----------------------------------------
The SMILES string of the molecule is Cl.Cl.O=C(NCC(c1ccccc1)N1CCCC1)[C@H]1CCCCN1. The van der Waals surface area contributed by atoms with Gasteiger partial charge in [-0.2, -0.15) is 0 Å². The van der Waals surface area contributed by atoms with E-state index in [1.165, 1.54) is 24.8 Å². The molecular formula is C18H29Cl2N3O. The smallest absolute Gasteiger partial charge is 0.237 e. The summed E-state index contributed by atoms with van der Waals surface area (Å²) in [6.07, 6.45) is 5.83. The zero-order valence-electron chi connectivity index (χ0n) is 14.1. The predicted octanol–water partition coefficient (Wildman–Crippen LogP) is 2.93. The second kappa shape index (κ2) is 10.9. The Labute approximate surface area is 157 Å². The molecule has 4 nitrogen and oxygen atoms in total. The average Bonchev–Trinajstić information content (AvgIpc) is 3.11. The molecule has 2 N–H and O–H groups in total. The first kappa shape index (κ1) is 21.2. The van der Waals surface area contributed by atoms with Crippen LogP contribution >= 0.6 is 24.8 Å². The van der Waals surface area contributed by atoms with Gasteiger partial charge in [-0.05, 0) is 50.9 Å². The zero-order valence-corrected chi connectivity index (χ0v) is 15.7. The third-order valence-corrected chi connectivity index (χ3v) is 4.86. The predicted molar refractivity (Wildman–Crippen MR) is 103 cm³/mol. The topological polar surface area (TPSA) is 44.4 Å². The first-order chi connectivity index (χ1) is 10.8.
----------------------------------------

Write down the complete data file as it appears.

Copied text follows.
The SMILES string of the molecule is Cl.Cl.O=C(NCC(c1ccccc1)N1CCCC1)[C@H]1CCCCN1. The van der Waals surface area contributed by atoms with Gasteiger partial charge in [-0.2, -0.15) is 0 Å². The van der Waals surface area contributed by atoms with E-state index in [1.165, 1.54) is 24.8 Å². The molecular formula is C18H29Cl2N3O. The smallest absolute Gasteiger partial charge is 0.237 e. The summed E-state index contributed by atoms with van der Waals surface area (Å²) in [6.07, 6.45) is 5.83. The zero-order valence-electron chi connectivity index (χ0n) is 14.1. The predicted octanol–water partition coefficient (Wildman–Crippen LogP) is 2.93. The second kappa shape index (κ2) is 10.9. The Labute approximate surface area is 157 Å². The molecule has 4 nitrogen and oxygen atoms in total. The average Bonchev–Trinajstić information content (AvgIpc) is 3.11. The molecule has 2 N–H and O–H groups in total. The first kappa shape index (κ1) is 21.2. The van der Waals surface area contributed by atoms with Crippen LogP contribution >= 0.6 is 24.8 Å². The van der Waals surface area contributed by atoms with Gasteiger partial charge in [-0.05, 0) is 50.9 Å². The zero-order valence-corrected chi connectivity index (χ0v) is 15.7. The third-order valence-corrected chi connectivity index (χ3v) is 4.86. The predicted molar refractivity (Wildman–Crippen MR) is 103 cm³/mol. The topological polar surface area (TPSA) is 44.4 Å². The first-order chi connectivity index (χ1) is 10.8.